Comments from Participants

A seminar at Coolmine Equestrian Centre


Cowboy Show

Posted on Duchess Diaries on Oct.09, 2009

Natural Horsemanship has become a bit of a marketing term these days and we often think of the big guns when we hear the term. However, we don’t need to see the unattainable magic men to see ‘Natural Horsemanship’ or better named ‘Cop-On –Horsemanship’. The seemingly magic ways and means of the Horse Whispers is a matter of simply tuning into the horses behavior and slowing ourselves down to match the ways of the horse. We forget at times that we are predators and very impatient animals, where as the horse is prey and much more patient and persistent than we are. Recently in Coolmine Equestrian Centre I went (at very short notice) to see Franklin Levinson, a real cowboy, and more importantly a real Horseman. As with all great horseman he had a calm and relaxed demeanor that is one and the same as the traditional Irish Farmers. Nothing should or can be rushed, “sure, where are we rushin to” .

He took a nervous horse into the arena and while talking to the audience, he preformed his ‘magic’. This may not have been so obvious to the ‘Bigger Bit’ riders but while he chatted to the audience he allowed the horse to acclimatise to the arena, crowds and noised around him. He also ensured that the horse never searched in the sand for anything, as this would distract from what Franklin wanted the horse to focus on. The longer the horse was in the arena, the more relaxed he became. He went from high headed and tense, to relaxed and holding his head low. All the time Franklin’s movements were deliberate with a purpose, but slow and carefree. Most importantly he kept the horse on a loose line, never holding him in a tense way or stressing him out though tension. “I’m not worried so your not worried”

I won’t go into every small details of Franklin’s clinic however I will mention the trailer loading issue that he dealt with.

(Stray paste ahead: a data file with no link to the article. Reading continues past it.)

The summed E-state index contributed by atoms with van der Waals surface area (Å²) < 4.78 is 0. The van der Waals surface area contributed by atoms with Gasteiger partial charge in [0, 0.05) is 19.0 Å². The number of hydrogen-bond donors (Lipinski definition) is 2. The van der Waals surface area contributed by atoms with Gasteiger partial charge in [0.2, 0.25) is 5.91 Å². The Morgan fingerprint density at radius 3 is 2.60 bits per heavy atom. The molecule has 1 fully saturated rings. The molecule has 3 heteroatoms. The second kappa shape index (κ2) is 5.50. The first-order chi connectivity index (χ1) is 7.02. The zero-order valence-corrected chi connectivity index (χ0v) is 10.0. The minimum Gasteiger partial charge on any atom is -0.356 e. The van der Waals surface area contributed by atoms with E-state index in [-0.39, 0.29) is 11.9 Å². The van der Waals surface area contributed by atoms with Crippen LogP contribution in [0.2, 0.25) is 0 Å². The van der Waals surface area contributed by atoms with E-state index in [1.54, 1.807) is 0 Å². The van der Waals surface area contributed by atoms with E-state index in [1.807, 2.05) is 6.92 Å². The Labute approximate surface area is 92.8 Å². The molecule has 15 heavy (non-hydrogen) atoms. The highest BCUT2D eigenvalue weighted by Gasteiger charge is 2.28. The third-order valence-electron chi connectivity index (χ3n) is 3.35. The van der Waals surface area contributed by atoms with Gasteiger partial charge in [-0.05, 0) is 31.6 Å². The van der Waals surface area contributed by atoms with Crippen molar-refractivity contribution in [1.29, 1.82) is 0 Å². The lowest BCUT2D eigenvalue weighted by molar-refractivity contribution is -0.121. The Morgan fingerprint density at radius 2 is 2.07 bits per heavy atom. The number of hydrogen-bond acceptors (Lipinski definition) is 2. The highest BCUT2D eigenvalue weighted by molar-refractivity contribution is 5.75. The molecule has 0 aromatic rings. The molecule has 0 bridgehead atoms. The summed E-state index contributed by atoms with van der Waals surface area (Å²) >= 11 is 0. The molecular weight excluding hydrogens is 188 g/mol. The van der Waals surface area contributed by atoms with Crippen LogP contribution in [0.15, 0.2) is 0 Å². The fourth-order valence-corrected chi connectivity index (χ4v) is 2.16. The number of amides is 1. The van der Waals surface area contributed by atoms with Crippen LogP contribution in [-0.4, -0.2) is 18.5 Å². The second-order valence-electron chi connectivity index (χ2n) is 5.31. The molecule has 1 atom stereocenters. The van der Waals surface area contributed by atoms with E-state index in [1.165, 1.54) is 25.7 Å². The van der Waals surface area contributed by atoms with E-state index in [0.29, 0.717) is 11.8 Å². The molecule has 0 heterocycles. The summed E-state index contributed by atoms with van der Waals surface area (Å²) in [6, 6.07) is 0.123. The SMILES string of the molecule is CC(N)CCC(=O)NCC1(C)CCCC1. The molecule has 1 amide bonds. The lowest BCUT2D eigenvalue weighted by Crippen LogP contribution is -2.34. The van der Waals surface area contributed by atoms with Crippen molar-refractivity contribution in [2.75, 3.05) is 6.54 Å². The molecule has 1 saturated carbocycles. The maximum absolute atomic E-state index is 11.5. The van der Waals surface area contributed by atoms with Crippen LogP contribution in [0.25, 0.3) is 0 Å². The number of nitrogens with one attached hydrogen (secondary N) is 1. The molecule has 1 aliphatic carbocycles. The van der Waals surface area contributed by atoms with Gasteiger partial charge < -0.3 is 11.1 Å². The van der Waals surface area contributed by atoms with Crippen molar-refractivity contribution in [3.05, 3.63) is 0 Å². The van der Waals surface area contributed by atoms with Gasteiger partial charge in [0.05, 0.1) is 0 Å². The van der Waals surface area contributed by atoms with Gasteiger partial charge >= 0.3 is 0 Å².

All horse owners have at some time experienced an issue with trailer loading, it could be any time, any place or any variation of issues. The answer to all these problems is always the same, slow and easy wins the race. This was also true for the work that Franklin did with this horse.
This horse, a sweet coloured cob had issues loading. He didn’t like to go into the horse box but once he was in he was ok. Franklin showed the horse the box and used a long stick or whip to gently tickle and coax the horse in. The horse was permitted to walk to the ramp take a look and then asked to move forward, once he moved as far as he wanted he was given some time to think about it and rest. Franklin allowed the horse to look into the trailer and have a sniff followed by a gentle tickle on the top of the rump with the whip to get him to move forward again. Within two goes the horse was happily in the trailer.

Interestingly the owner had never tried to load the horse as a practice run; something that I feel should be done regularly in-between shows. When we are going to shows we generally are in a bit of a hurry, this rushes the horse and panics them because they don’t understand why everyone is so anxious… naturally they think that there is something scary about the horse box. If you work on loading the horse is more likely to walk into the box first time.

I’m a big believer in the concept of Natural Horsemanship however, I feel that it can be achieved without all the fancy marketing that has been done by others. This marketing however, has also done a lot for the understanding and acceptance of the methods, ways and means of ‘Natural Horsemanship’.

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from participants in Franklin's horsemanship clinics in Ireland